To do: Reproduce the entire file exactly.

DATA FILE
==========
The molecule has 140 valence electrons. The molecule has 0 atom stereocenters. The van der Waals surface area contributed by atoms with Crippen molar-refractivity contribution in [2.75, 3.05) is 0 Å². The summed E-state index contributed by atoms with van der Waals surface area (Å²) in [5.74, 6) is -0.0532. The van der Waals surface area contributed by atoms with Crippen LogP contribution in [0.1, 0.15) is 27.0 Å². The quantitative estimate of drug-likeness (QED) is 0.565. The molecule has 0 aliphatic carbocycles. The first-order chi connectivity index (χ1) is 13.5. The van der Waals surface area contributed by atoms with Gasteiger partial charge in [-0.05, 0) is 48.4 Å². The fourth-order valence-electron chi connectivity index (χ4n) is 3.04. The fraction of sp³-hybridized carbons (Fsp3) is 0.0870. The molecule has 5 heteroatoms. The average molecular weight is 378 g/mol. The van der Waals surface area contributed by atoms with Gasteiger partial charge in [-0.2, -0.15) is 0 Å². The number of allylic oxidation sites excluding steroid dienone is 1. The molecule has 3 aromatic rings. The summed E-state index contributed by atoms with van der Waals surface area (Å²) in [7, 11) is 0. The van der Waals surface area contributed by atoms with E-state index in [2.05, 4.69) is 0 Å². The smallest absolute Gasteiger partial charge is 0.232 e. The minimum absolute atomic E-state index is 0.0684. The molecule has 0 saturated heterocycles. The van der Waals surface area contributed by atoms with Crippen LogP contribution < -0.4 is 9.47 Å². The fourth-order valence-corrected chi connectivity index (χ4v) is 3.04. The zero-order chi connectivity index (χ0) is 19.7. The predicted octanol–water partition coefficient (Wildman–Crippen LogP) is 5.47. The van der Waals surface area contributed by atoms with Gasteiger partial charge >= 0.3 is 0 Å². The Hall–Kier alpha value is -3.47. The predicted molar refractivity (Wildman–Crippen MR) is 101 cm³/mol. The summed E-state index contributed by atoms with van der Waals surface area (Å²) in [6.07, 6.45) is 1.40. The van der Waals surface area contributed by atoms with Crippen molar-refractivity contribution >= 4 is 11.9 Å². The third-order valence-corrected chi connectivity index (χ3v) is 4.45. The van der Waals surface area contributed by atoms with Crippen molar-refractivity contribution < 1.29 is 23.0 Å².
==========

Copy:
The molecule has 140 valence electrons. The molecule has 0 atom stereocenters. The van der Waals surface area contributed by atoms with Crippen molar-refractivity contribution in [2.75, 3.05) is 0 Å². The summed E-state index contributed by atoms with van der Waals surface area (Å²) in [5.74, 6) is -0.0532. The van der Waals surface area contributed by atoms with Crippen LogP contribution in [0.1, 0.15) is 27.0 Å². The quantitative estimate of drug-likeness (QED) is 0.565. The molecule has 0 aliphatic carbocycles. The first-order chi connectivity index (χ1) is 13.5. The van der Waals surface area contributed by atoms with Gasteiger partial charge in [-0.05, 0) is 48.4 Å². The fourth-order valence-electron chi connectivity index (χ4n) is 3.04. The fraction of sp³-hybridized carbons (Fsp3) is 0.0870. The molecule has 5 heteroatoms. The average molecular weight is 378 g/mol. The van der Waals surface area contributed by atoms with Gasteiger partial charge in [-0.2, -0.15) is 0 Å². The number of allylic oxidation sites excluding steroid dienone is 1. The molecule has 3 aromatic rings. The summed E-state index contributed by atoms with van der Waals surface area (Å²) in [7, 11) is 0. The van der Waals surface area contributed by atoms with E-state index in [2.05, 4.69) is 0 Å². The smallest absolute Gasteiger partial charge is 0.232 e. The minimum absolute atomic E-state index is 0.0684. The molecule has 0 saturated heterocycles. The van der Waals surface area contributed by atoms with Crippen LogP contribution < -0.4 is 9.47 Å². The fourth-order valence-corrected chi connectivity index (χ4v) is 3.04. The zero-order chi connectivity index (χ0) is 19.7. The predicted octanol–water partition coefficient (Wildman–Crippen LogP) is 5.47. The van der Waals surface area contributed by atoms with Gasteiger partial charge >= 0.3 is 0 Å². The Hall–Kier alpha value is -3.47. The predicted molar refractivity (Wildman–Crippen MR) is 101 cm³/mol. The summed E-state index contributed by atoms with van der Waals surface area (Å²) in [6.07, 6.45) is 1.40. The van der Waals surface area contributed by atoms with Crippen molar-refractivity contribution >= 4 is 11.9 Å². The third-order valence-corrected chi connectivity index (χ3v) is 4.45. The van der Waals surface area contributed by atoms with Crippen molar-refractivity contribution < 1.29 is 23.0 Å².